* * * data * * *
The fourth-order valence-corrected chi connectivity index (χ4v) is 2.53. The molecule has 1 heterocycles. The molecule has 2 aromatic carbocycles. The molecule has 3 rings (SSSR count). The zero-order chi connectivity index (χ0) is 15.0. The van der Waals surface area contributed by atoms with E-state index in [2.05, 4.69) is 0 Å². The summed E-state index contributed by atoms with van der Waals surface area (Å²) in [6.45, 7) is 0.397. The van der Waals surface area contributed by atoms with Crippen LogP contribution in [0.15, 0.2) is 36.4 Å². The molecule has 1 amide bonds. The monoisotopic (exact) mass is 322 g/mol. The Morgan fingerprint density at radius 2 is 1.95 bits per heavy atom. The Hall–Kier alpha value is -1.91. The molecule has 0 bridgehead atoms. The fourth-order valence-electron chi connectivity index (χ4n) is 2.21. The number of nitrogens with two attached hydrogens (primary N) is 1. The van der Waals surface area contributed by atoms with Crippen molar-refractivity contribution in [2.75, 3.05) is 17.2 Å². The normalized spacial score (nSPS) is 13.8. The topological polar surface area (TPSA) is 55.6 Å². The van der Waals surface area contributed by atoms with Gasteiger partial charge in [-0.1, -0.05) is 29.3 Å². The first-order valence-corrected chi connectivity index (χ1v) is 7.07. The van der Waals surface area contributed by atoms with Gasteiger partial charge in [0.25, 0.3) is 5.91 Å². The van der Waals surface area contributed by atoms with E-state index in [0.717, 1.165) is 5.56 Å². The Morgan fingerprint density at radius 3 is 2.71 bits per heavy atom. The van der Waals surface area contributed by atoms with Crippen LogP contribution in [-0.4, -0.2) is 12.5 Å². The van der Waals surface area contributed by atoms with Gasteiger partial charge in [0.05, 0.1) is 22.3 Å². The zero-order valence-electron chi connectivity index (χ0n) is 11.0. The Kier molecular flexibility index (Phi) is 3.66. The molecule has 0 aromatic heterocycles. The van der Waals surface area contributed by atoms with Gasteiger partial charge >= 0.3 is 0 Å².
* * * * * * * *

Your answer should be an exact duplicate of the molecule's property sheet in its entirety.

The fourth-order valence-corrected chi connectivity index (χ4v) is 2.53. The molecule has 1 heterocycles. The molecule has 2 aromatic carbocycles. The molecule has 3 rings (SSSR count). The zero-order chi connectivity index (χ0) is 15.0. The van der Waals surface area contributed by atoms with E-state index in [2.05, 4.69) is 0 Å². The summed E-state index contributed by atoms with van der Waals surface area (Å²) in [6.45, 7) is 0.397. The van der Waals surface area contributed by atoms with Crippen LogP contribution in [0.15, 0.2) is 36.4 Å². The molecule has 1 amide bonds. The monoisotopic (exact) mass is 322 g/mol. The Morgan fingerprint density at radius 2 is 1.95 bits per heavy atom. The Hall–Kier alpha value is -1.91. The molecule has 0 bridgehead atoms. The fourth-order valence-electron chi connectivity index (χ4n) is 2.21. The number of nitrogens with two attached hydrogens (primary N) is 1. The van der Waals surface area contributed by atoms with Crippen molar-refractivity contribution in [2.75, 3.05) is 17.2 Å². The normalized spacial score (nSPS) is 13.8. The topological polar surface area (TPSA) is 55.6 Å². The van der Waals surface area contributed by atoms with Gasteiger partial charge in [-0.1, -0.05) is 29.3 Å². The first-order valence-corrected chi connectivity index (χ1v) is 7.07. The van der Waals surface area contributed by atoms with Gasteiger partial charge in [0.25, 0.3) is 5.91 Å². The van der Waals surface area contributed by atoms with E-state index in [0.717, 1.165) is 5.56 Å². The Morgan fingerprint density at radius 3 is 2.71 bits per heavy atom. The van der Waals surface area contributed by atoms with Crippen LogP contribution in [-0.4, -0.2) is 12.5 Å². The van der Waals surface area contributed by atoms with Gasteiger partial charge in [0.05, 0.1) is 22.3 Å². The zero-order valence-electron chi connectivity index (χ0n) is 11.0. The Kier molecular flexibility index (Phi) is 3.66. The molecule has 0 aromatic heterocycles. The van der Waals surface area contributed by atoms with Gasteiger partial charge >= 0.3 is 0 Å².